Peter Carl Fabergé became the crown jeweler to the imperial court of Russia in 1885 after he produced the very first Easter egg for Tsar Alexander III to give to his wife, Empress Marie Feodorovna. Fabergé created his celebrated Easter eggs, symbols of rebirth and renewal, as gifts for the Russian imperial family every year until he had to leave the country in 1919 after the Russian Revolution. Made of gold and lapis lazuli from the Ural Mountains, this egg opens to reveal a compartment enameled to resemble an egg yolk, which contains yet another delightful surprise of an imperial crown holding a tiny ruby or pink sapphire on a chain.

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  • Title: Lapis Lazuli Easter Egg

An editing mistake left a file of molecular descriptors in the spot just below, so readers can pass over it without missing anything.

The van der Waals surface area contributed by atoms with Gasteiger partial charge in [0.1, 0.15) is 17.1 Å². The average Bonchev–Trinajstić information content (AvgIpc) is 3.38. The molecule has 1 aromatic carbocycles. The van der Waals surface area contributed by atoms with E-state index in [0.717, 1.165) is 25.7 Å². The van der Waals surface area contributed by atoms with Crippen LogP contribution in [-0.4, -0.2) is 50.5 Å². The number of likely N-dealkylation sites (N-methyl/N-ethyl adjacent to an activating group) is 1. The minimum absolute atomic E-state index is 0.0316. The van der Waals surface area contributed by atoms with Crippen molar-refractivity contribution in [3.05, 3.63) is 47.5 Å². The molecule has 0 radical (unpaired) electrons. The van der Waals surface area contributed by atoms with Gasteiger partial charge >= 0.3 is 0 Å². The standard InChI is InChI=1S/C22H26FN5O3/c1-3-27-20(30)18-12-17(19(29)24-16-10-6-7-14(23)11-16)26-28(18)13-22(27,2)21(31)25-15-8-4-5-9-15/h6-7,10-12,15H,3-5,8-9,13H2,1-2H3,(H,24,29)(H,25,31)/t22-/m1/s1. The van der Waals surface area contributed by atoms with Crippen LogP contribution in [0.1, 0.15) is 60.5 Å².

• Creator: Peter Carl Fabergé (Russian, 1846–1920), House of Fabergé (Russian, 1842–1918)
  • Date Created: c. 1885–90
  • Physical Dimensions: Overall: 5.9 x 4.5 cm (2 5/16 x 1 3/4 in.)
  • Provenance: India Early Minshall [1885–1965], Cleveland, OH, bequest to the Cleveland Museum of Art, The Cleveland Museum of Art, Cleveland, OH
  • Type: Miscellaneous
  • Rights: CC0
  • External Link: https://clevelandart.org/art/1966.436
  • Medium: gold, enamel, lapis lazuli, pearls, diamonds, rubies
  • Inscriptions: Unmarked
  • Fun Fact: This egg may have been made for one of the tsar's relatives very early in the run of imperial Easter egg production by Fabergé.
  • Department: Decorative Art and Design
  • Culture: Russia, St. Petersburg
  • Credit Line: The India Early Minshall Collection
  • Collection: Decorative Arts
  • Accession Number: 1966.436

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